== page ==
experimental terrarium

hypertension

Arachnopeon
Joined
Nov 29, 2010
Messages
18
I know that heterometrus longimanus and hottentotta hottentotta are both communal but I wanted to see if they can live communally in just one enclosure.

size: five gallon rubbermaid
inverts: one 6i h. longimanus; three h. hottentotta - two 6i, one 3i
substrate: 50% sphagnum moss, 50% coco husk/coco dust
plants: philodendron xanadu, caladium bicolor

Here is the setup:



Here is the newly molted 6i h. longi:


Here are the h. hottentotta. If you will look closely, the 3i is just beside the 6i.


driftwood:



I had just finished this setup this day so I had not made any important observations yet.
Have you any idea if these two species will live in peace?
 

Nomadinexile

Arachnoking
Old Timer
Joined
Apr 8, 2009
Messages
2,675
The setup looks great! It should be an interesting experiment. I have no idea what kind of losses you will have.

If you want a guess, mine would be that you will loose a couple of the H. hottentotta. I would expect one to make it to have a brood or two. I would also expect to loose one of the Heterometrus during a molt.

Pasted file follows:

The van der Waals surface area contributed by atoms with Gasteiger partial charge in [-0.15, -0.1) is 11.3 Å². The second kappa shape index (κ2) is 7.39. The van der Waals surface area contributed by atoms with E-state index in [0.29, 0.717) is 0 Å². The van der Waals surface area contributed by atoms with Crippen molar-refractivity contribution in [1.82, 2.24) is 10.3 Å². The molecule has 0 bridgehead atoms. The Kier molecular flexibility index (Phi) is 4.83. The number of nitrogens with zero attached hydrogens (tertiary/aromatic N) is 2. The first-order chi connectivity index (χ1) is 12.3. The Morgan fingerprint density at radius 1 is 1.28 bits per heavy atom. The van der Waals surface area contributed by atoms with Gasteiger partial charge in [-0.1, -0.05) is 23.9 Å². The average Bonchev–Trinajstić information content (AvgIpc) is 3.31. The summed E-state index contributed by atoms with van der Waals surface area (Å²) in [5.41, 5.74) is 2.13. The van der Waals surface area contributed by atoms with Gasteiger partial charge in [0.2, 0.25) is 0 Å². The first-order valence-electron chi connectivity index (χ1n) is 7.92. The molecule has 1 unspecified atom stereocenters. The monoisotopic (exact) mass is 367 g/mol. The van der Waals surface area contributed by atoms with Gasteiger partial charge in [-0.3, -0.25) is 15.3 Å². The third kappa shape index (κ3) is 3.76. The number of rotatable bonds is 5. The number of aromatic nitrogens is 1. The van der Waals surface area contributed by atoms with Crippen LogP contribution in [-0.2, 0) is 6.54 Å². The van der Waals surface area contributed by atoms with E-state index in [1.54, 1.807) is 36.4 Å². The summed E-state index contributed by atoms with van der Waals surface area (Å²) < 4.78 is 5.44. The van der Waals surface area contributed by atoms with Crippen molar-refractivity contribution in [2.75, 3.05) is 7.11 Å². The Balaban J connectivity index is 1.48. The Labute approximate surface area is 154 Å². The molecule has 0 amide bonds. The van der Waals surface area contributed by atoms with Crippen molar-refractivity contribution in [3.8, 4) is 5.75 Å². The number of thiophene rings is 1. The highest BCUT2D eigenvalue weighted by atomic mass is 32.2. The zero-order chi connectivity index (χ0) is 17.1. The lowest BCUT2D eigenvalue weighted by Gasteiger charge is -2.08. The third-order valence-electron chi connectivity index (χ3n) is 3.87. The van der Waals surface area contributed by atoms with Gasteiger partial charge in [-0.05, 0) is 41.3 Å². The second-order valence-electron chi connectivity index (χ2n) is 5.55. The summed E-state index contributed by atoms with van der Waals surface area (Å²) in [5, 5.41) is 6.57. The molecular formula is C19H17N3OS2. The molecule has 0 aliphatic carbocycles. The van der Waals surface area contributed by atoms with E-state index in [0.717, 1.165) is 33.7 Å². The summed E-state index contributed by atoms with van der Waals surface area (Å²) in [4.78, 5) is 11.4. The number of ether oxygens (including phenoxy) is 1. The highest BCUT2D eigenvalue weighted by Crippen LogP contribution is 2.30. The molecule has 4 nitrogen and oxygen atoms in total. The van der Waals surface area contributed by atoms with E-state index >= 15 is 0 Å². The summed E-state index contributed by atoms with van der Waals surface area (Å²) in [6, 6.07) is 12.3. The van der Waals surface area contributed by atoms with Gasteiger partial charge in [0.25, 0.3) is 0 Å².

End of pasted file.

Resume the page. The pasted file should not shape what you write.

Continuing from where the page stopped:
But that is really just a guess! They could all get along just fine, or they could stress out and all turn into killing machines and you end up with one fat one. Keep them well fed, and keep us updated though. I know I'm not the only one here curious about how this will turn out! :clap:
 

Korni

Arachnosquire
Joined
Jun 8, 2010
Messages
53
sorry, but i think it's silly to put these species together.

The Heterometrus is a humid species. the need 70% humidity or more.

Hottentotta hottentotta are arid and need different parameters.

If you try to put two arid oder two humid species together there is no problem. But a humid and a arid. :wall:
 

AzJohn

Arachnoking
Old Timer
Joined
Dec 25, 2007
Messages
2,181
I agree with korni. Try species from the same geographical region. I macs or Lychas and heterometrus might work better.

John
 

Nomadinexile

Arachnoking
Old Timer
Joined
Apr 8, 2009
Messages
2,675
I know H. hottentotta is considered an arid specie, but you all do know that it shares much of its range with P. imperator right?

http://www.science.marshall.edu/fet/euscorpius/p2007_58 full.pdf